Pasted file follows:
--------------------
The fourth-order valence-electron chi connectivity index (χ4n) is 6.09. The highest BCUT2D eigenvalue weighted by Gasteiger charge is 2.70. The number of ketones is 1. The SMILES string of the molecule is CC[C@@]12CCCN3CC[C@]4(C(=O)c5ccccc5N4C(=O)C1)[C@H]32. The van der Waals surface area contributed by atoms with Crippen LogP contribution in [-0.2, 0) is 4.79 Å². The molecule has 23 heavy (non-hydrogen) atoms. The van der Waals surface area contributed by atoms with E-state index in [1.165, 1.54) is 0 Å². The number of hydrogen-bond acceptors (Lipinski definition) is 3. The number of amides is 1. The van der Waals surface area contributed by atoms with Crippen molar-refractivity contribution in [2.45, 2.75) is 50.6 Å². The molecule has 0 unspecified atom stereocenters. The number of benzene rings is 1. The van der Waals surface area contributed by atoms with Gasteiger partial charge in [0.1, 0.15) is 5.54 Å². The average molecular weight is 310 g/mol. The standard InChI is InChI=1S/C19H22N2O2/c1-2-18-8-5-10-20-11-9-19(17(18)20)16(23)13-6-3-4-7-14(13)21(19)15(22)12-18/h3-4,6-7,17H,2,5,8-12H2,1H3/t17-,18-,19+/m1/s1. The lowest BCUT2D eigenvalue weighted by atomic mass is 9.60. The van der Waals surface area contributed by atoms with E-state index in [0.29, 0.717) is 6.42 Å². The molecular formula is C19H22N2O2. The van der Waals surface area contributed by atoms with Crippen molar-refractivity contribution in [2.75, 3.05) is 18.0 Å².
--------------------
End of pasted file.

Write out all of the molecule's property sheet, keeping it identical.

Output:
The fourth-order valence-electron chi connectivity index (χ4n) is 6.09. The highest BCUT2D eigenvalue weighted by Gasteiger charge is 2.70. The number of ketones is 1. The SMILES string of the molecule is CC[C@@]12CCCN3CC[C@]4(C(=O)c5ccccc5N4C(=O)C1)[C@H]32. The van der Waals surface area contributed by atoms with Crippen LogP contribution in [-0.2, 0) is 4.79 Å². The molecule has 23 heavy (non-hydrogen) atoms. The van der Waals surface area contributed by atoms with E-state index in [1.165, 1.54) is 0 Å². The number of hydrogen-bond acceptors (Lipinski definition) is 3. The number of amides is 1. The van der Waals surface area contributed by atoms with Crippen molar-refractivity contribution in [2.45, 2.75) is 50.6 Å². The molecule has 0 unspecified atom stereocenters. The number of benzene rings is 1. The van der Waals surface area contributed by atoms with Gasteiger partial charge in [0.1, 0.15) is 5.54 Å². The average molecular weight is 310 g/mol. The standard InChI is InChI=1S/C19H22N2O2/c1-2-18-8-5-10-20-11-9-19(17(18)20)16(23)13-6-3-4-7-14(13)21(19)15(22)12-18/h3-4,6-7,17H,2,5,8-12H2,1H3/t17-,18-,19+/m1/s1. The lowest BCUT2D eigenvalue weighted by atomic mass is 9.60. The van der Waals surface area contributed by atoms with E-state index in [0.29, 0.717) is 6.42 Å². The molecular formula is C19H22N2O2. The van der Waals surface area contributed by atoms with Crippen molar-refractivity contribution in [2.75, 3.05) is 18.0 Å².